Anthology Film Archives


November 17 – November 23

Filmmaker in person for selected screenings!

The career of Jill Godmilow is one of restless investigation, constant shape-shifting, and tireless engagement, both cultural and political. Godmilow has produced a dizzyingly varied body of moving-image works, encompassing beautifully crafted documentary portraits, invaluable recordings of theater pieces, a fictional feature based on the lives of Gertrude Stein and Alice B. Toklas, conceptually rich “remakes” of agit-prop classics (WHAT FAROCKI TAUGHT and SCUM MANIFESTO), an animated film about the domestication of sheep, and a pioneering documentary-fiction hybrid (FAR FROM POLAND).

Godmilow is equally adept at constructing sensitive and perceptive portraits of artists at work – from sculptors and musicians to writers and theater artists – and at deconstructing the artistic process, including her own. If there’s a single thread uniting her various films – aside from her uncompromising political commitment – it’s her persistent focus on the creative process: several of her films explicitly depict artists at work (ANTONIA: A PORTRAIT OF THE WOMAN; NEVELSON IN PROCESS; THE ODYSSEY TAPES), while others foreground the process or roots of their own creation (FAR FROM POLAND; WHAT FAROCKI TAUGHT; SCUM MANIFESTO).

Godmilow has long been at the heart of the film cultural community in New York and beyond, thanks to her work as a filmmaker and artistic collaborator; her parallel career as a teacher, scholar, and writer; and her founding in 1985 of the non-profit organization Laboratory for Icon & Idiom, which was initially formed to produce her films, but has more recently evolved into IndieCollect, which is dedicated to the rescue, restoration and reactivation of independent cinema, with an emphasis on films by women, people of color and makers who identify as LGBTQ+.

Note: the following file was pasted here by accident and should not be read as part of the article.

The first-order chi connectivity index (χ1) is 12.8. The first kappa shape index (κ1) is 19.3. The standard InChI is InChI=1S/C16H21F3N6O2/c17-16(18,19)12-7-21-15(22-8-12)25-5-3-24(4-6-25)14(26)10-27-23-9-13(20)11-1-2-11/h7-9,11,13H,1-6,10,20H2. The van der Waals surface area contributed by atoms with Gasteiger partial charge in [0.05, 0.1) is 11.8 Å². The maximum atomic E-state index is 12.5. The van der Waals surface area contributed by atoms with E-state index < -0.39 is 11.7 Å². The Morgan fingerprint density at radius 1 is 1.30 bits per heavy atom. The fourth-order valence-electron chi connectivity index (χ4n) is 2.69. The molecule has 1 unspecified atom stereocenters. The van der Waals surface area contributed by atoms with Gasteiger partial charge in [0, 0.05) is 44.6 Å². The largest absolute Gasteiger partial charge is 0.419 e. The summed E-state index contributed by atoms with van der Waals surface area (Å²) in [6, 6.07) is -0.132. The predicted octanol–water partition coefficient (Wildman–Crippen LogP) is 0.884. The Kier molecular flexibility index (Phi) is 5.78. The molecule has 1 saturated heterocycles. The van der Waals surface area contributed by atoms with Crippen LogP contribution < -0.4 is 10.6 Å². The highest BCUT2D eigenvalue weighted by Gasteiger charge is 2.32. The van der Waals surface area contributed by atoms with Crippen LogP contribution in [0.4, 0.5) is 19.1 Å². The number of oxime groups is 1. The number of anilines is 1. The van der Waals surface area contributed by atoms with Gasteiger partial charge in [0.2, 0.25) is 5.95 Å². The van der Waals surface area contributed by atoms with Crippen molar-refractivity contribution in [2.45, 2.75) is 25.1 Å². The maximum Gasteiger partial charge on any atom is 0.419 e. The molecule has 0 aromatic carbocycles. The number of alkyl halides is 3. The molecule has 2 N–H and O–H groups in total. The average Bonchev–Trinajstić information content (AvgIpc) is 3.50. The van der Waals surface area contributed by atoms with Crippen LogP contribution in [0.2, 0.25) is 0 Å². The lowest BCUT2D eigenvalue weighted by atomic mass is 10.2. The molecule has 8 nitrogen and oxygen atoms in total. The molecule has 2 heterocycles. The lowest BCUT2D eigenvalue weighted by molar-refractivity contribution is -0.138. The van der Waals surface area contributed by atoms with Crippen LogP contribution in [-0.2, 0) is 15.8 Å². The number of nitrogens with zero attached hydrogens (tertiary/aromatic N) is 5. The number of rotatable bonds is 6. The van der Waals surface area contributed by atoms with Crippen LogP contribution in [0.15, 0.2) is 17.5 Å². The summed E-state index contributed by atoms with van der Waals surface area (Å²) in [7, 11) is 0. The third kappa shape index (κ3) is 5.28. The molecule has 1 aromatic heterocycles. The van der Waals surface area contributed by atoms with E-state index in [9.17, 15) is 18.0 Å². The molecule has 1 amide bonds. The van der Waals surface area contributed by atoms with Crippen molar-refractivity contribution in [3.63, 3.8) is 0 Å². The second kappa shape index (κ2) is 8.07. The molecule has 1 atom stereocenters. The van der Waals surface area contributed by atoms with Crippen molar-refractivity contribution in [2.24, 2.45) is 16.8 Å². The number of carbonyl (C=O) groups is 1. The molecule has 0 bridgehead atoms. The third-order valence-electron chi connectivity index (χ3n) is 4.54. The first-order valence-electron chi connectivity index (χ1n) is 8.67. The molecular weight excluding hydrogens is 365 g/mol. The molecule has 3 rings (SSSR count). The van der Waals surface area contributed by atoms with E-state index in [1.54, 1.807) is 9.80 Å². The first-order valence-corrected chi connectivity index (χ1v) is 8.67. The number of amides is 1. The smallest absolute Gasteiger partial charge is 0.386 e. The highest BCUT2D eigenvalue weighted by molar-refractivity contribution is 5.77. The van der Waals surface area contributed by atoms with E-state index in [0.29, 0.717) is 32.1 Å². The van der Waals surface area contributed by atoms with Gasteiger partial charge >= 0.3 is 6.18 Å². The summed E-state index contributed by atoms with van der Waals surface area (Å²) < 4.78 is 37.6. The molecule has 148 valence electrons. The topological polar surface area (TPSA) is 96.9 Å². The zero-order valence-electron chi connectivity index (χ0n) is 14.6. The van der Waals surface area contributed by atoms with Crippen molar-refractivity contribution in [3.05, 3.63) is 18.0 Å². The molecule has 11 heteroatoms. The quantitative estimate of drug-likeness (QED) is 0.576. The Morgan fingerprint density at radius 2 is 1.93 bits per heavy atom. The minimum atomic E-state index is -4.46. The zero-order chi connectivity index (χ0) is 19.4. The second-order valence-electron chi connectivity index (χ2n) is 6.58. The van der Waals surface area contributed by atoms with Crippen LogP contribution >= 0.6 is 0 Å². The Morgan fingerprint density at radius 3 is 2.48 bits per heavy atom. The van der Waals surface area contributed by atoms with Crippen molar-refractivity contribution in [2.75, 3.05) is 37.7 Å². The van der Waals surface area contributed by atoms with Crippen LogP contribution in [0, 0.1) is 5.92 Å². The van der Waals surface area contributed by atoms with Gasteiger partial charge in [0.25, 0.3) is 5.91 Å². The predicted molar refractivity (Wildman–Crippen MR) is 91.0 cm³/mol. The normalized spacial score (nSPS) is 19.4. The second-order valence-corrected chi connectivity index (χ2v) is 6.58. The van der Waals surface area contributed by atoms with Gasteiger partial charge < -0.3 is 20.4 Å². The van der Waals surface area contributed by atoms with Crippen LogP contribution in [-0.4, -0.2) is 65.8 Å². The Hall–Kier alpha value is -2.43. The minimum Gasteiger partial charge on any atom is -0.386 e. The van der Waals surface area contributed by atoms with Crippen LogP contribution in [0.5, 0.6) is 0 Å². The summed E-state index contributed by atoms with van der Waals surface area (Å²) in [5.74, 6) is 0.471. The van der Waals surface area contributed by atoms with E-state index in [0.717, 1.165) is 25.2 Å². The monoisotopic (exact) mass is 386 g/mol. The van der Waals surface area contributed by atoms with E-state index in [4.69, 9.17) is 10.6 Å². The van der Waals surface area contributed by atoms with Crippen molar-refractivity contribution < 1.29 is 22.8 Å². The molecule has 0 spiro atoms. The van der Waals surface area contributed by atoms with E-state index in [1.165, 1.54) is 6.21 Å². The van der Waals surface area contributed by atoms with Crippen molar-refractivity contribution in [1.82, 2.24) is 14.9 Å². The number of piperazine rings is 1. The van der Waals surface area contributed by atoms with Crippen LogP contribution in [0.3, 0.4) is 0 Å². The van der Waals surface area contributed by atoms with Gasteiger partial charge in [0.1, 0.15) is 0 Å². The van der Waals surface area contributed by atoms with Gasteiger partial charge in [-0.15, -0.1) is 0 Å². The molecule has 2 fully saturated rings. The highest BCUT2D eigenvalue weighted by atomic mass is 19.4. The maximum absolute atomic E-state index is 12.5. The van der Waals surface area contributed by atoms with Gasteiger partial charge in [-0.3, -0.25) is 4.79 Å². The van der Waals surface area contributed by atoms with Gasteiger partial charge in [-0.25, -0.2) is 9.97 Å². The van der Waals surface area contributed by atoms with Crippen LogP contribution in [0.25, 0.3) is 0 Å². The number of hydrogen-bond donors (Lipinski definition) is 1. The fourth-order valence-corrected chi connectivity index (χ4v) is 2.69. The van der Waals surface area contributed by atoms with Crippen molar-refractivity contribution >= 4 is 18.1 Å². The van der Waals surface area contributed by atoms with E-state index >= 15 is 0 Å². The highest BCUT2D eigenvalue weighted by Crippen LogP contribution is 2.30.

Although several of her films remain in circulation and are screened regularly, this retrospective represents the first comprehensive survey of her films and videos to take place in many years, and provides an invaluable opportunity to appreciate the full breadth and depth of her moving-image work.

Special thanks to Jill Godmilow; Johanna Bauman (Pratt Institute); Jennifer Bertani (WNET); Judy Collins; Cassandra Gerstein; Andre Gregory; Edda Manriquez (Academy Film Archive); Colleen O’Shea (Women Make Movies); Ethel Raim (Center for Traditional Music & Dance); Elena Rossi-Snook (New York Public Library for the Performing Arts); Sandra Schulberg and the IndieCollect team; and Amanda Smith (Wisconsin Center for Film and Theater Research).

Godmilow’s new book, “Kill the Documentary”, is forthcoming from Columbia University Press. An urgent call for a new kind of nonfiction filmmaking, “Kill the Documentary” advocates for a “postrealist” cinema, for documentary films that are experimental, interventionist, performative, and transformative. The book will be published in February 2022; for more info, click here.

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